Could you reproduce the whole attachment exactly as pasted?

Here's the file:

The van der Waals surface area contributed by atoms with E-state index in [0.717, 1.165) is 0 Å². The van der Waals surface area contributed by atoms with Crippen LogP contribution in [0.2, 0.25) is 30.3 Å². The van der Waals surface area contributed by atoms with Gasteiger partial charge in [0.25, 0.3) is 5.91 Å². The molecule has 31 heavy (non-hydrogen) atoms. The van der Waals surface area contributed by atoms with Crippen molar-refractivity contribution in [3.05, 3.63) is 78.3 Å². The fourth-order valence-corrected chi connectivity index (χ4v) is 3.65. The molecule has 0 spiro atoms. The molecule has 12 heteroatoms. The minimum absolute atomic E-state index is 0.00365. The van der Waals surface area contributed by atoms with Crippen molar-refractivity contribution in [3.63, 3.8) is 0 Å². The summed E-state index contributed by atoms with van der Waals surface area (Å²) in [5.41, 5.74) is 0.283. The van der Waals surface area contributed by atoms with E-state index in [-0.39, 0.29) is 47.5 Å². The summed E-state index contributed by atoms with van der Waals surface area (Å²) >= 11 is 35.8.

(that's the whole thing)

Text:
The van der Waals surface area contributed by atoms with E-state index in [0.717, 1.165) is 0 Å². The van der Waals surface area contributed by atoms with Crippen LogP contribution in [0.2, 0.25) is 30.3 Å². The van der Waals surface area contributed by atoms with Gasteiger partial charge in [0.25, 0.3) is 5.91 Å². The molecule has 31 heavy (non-hydrogen) atoms. The van der Waals surface area contributed by atoms with Crippen molar-refractivity contribution in [3.05, 3.63) is 78.3 Å². The fourth-order valence-corrected chi connectivity index (χ4v) is 3.65. The molecule has 0 spiro atoms. The molecule has 12 heteroatoms. The minimum absolute atomic E-state index is 0.00365. The van der Waals surface area contributed by atoms with Crippen molar-refractivity contribution in [3.63, 3.8) is 0 Å². The summed E-state index contributed by atoms with van der Waals surface area (Å²) in [5.41, 5.74) is 0.283. The van der Waals surface area contributed by atoms with E-state index in [-0.39, 0.29) is 47.5 Å². The summed E-state index contributed by atoms with van der Waals surface area (Å²) >= 11 is 35.8.